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Rock from Timbuktu: Khaira Arby

Posted in: General,Interviews,Islam by Tom Beaudoin on June 18, 2011

I learned of Khaira Arby when reading an article last year about the new faces of rock in Africa. When she came with her band to play Afropop in New York City in 2010, I followed the coverage and was taken in by this melding of Western rock style (electric guitars and basses, snatches of riffs from blues, rock, and jazz) and musics of Mali of whose provenance I was completely ignorant. I am slowly learning more, letting the music educate me in what seems like a remarkable crossroad of ethnicities, cultures, and religions in Timbuktu. Here is an interview with Khaira Arby and some selections from her songs. In the interview, she emphasizes the place in her music for the shared spiritual commitments of Islam, Judaism and Catholicism, for women’s autonomy, and for sounds arising from and responsive to her multi-ethnic situation:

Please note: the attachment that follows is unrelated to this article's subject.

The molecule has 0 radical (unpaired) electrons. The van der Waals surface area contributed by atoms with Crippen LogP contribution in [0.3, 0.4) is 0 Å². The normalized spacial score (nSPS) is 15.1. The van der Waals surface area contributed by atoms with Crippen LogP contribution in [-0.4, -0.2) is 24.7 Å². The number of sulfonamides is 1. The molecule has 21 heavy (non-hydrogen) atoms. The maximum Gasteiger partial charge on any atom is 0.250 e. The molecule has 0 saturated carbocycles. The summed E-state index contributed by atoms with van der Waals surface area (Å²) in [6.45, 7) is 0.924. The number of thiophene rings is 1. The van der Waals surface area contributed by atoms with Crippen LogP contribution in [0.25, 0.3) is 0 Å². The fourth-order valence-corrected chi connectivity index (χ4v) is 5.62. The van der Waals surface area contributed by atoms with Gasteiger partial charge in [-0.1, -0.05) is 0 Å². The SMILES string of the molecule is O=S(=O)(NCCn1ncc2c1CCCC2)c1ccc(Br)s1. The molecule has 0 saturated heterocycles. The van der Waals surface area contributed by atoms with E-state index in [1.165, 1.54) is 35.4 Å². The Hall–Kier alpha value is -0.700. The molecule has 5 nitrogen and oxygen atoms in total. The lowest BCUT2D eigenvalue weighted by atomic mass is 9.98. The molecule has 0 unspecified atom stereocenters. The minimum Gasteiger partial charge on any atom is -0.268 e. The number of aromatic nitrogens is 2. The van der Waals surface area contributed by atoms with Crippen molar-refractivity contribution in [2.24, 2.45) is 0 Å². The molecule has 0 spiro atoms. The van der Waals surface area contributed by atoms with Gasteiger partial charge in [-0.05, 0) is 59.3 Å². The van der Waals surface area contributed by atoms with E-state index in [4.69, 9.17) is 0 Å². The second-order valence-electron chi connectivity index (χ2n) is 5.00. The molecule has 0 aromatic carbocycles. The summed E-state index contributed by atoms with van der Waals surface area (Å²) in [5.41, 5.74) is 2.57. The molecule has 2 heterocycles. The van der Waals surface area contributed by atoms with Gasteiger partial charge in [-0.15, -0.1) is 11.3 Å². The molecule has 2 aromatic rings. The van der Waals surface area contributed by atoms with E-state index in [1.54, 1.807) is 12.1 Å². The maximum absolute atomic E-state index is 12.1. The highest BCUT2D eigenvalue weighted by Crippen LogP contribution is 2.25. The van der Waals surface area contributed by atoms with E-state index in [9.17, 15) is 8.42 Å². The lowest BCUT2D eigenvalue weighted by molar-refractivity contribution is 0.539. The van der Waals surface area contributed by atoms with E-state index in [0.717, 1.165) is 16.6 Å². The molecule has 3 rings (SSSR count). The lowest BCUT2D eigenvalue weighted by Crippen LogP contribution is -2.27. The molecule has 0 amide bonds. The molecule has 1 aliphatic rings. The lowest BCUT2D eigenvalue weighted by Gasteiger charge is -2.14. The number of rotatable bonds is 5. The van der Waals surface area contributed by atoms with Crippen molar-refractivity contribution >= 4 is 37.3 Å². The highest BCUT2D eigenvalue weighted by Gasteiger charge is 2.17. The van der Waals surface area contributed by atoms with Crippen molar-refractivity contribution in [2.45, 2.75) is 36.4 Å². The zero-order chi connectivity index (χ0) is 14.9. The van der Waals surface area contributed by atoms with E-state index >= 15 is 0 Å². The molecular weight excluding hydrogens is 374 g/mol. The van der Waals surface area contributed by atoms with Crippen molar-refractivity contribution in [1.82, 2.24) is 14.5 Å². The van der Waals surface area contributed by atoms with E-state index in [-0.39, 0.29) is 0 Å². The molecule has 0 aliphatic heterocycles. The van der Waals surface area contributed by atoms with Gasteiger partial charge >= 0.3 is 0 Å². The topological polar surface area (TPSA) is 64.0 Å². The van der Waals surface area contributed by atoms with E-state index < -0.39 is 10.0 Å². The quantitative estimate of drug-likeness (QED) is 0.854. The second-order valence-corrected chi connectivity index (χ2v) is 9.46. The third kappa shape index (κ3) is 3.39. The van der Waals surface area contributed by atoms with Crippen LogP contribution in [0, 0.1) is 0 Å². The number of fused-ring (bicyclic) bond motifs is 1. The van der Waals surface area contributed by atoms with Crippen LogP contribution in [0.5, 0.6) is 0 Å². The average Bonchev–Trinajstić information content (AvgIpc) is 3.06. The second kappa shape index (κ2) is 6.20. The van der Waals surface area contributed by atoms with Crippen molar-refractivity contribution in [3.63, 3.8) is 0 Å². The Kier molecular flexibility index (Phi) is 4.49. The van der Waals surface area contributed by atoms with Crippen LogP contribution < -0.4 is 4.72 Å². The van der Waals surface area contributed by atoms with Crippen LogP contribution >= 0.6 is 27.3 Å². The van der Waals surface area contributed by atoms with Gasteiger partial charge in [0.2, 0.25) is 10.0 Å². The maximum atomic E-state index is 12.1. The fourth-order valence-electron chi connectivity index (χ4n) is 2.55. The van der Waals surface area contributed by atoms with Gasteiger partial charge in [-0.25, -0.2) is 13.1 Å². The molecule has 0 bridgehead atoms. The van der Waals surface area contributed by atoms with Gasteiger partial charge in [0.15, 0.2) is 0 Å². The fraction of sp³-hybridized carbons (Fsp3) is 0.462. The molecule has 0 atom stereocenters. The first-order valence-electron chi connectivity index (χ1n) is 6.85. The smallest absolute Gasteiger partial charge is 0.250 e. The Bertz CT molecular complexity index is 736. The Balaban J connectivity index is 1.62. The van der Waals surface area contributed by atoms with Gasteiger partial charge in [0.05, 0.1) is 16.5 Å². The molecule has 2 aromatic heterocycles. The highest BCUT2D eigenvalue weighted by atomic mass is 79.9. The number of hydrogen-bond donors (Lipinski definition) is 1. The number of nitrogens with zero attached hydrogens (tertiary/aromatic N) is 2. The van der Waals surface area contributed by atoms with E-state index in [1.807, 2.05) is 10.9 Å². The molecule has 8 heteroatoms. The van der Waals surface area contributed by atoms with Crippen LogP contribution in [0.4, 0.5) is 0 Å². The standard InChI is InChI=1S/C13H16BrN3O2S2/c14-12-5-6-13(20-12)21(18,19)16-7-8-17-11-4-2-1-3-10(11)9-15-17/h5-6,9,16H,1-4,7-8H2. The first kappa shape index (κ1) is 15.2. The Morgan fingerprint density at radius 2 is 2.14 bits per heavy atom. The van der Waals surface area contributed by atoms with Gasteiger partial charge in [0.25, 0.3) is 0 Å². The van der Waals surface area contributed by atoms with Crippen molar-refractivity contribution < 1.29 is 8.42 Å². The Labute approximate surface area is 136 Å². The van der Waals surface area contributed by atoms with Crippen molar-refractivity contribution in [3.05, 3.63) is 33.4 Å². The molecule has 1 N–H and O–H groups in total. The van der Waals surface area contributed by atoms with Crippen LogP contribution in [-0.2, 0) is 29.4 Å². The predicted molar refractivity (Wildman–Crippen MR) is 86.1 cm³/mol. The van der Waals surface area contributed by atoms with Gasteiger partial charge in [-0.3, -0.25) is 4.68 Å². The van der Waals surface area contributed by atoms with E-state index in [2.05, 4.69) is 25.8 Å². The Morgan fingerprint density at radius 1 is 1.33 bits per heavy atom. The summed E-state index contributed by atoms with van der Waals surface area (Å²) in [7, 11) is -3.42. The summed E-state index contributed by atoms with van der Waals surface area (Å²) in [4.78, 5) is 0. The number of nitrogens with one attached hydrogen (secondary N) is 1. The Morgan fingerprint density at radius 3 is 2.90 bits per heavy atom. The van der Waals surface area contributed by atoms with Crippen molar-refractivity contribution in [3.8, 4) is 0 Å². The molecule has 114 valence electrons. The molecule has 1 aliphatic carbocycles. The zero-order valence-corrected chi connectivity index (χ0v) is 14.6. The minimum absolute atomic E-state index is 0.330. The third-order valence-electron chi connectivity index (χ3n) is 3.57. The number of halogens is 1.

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Here is her singing “Aigna”:

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This recent interview suggests that she is working out something like a Muslim feminist theology through her music, on the one hand addressing Allah and on the other hand singing openly and critically about female genital mutilation. I do not know of any directly theological interviews with her, but would be happy to find out about them.

Here is another interview with her, featuring her music, from a festival in 2003:

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I hope this new wave of “African rock” (although that notion seems too restrictive for what she and her band are doing) will inspire more and more musicians and theologians in the United States, lay and professional, to complicate and enrich both our musicianship and our theology.

Tom Beaudoin

Hastings-on-Hudson, New York

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